Monday, January 23, 2012

Force low quality in Netflix

Netflix offers an option in your account preferences to permanently set a lower bitrate:  https://account.netflix.com/HdToggle

Unfortunately, this applies to all of your streaming devices.  If you'd like to throttle back the bandwidth for just once device, read  on...

If you have an old computer you'd like to use to watch Netflix Streaming (Watch Now), but the graphics adapter and processor cannot keep up with the HD video, try this using Netflix Silverlight Stream Manager:

  1. Make sure the video is not maximized. Hit "ESC" if it is.
  2. Click the video once (to make sure it has focus)
  3. Simultaneously press:  "CTRL + ALT + SHIFT + S" 
  4. A pop-up should appear. Click "Manual Selection"
  5. Pick a lower buffer bit rate (the lowest -- 235 -- is still fairly watchable for TV shows, etc)
  6. Click "Apply"
  7. Close out Stream Manager by clicking the X in the top corner.
  8. Seek to a new place in the move that hasn't yet been streamed to active the new bit rate.
This was discovered on an old Gateway I own with a NVIDIA FX 5600 graphics controller, which is incapable of keeping up with the highest value -- 3600.

This process is also helpful for reducing the amount of bandwidth your connection uses, which may be helpful for 3G hotspots, Cable, DSL or Satellite with certain monthly GB cap, or a service provider.   Note that on a Macintosh the shortcut is "CTRL + OPTION + SHIFT + S".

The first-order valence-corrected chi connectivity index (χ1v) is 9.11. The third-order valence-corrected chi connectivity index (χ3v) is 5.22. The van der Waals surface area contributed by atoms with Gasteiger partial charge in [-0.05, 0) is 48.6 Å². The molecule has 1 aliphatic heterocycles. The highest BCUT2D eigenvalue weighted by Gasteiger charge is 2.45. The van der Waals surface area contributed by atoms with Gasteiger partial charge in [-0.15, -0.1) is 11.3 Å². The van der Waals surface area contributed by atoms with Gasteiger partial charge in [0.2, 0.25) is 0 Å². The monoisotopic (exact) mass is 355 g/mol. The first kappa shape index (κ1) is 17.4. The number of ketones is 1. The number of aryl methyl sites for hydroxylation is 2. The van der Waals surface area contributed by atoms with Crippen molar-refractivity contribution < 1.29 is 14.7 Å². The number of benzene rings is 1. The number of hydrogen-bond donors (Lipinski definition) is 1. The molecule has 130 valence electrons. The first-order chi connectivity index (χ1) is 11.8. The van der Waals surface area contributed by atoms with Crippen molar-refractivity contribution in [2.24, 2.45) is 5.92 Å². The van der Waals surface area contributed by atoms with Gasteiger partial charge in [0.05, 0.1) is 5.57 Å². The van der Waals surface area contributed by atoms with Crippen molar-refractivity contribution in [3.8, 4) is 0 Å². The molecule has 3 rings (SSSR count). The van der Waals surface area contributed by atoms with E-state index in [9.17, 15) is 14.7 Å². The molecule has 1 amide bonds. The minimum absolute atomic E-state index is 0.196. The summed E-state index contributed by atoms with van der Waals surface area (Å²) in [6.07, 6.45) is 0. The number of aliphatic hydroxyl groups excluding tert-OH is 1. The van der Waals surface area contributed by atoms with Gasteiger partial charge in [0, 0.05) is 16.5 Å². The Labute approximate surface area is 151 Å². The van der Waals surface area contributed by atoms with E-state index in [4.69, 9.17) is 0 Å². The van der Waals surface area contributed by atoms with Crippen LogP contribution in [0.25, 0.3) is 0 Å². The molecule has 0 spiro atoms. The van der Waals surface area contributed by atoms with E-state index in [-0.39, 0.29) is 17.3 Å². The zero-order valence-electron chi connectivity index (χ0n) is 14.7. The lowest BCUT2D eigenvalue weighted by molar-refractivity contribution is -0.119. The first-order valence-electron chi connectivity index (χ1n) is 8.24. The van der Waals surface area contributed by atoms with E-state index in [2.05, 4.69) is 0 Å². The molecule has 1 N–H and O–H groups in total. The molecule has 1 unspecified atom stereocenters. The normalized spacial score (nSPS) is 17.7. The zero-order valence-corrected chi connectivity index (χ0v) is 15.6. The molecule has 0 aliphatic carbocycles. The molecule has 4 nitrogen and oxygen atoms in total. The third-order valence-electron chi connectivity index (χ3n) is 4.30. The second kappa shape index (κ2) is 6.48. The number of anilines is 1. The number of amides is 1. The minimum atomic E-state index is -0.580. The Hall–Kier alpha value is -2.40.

Unfortunately, Netflix does not make this setting persistent (if you close out the movie it will reset), so it doesn't work for Windows Media Center, only for the web browser (Firefox, Chrome, Internet Explorer, etc).

Dynamically streaming content based on bit rate is fairly unique to Netflix, so likewise, this seems to be a Netflix only setting, so don't expect other Flash or Silverlight plugins to support this any time soon.

Difference in quality (click to enlarge):



Best Quality
Worst Quality











-Tres

1 comment:

stimpy77 said...

"Dynamically streaming content based on bit rate is fairly unique to Netflix, so likewise, this seems to be a Netflix only setting, so don't expect other Flash or Silverlight plugins to support this any time soon."

Not true. Dynamically streaming content based on bit rate has been around since multimedia streaming started off back in the days of RealAudio in 1996; actually, setting the bit rate manually is far more trivial than what existing services and players already do. Streaming media services will often monitor the "receipt rate" of packets sent to clients and self-tune the quality of the service at runtime for slower browsers. This technology seems to have become unpopular over the last few years, perhaps because such services don't always stream over HTTP but rather over proprietary network protocols. At any rate, Silverlight supports such dynamically-tuning media broadcasts via Windows Media Services, and Flash supports it via Flash Media Server.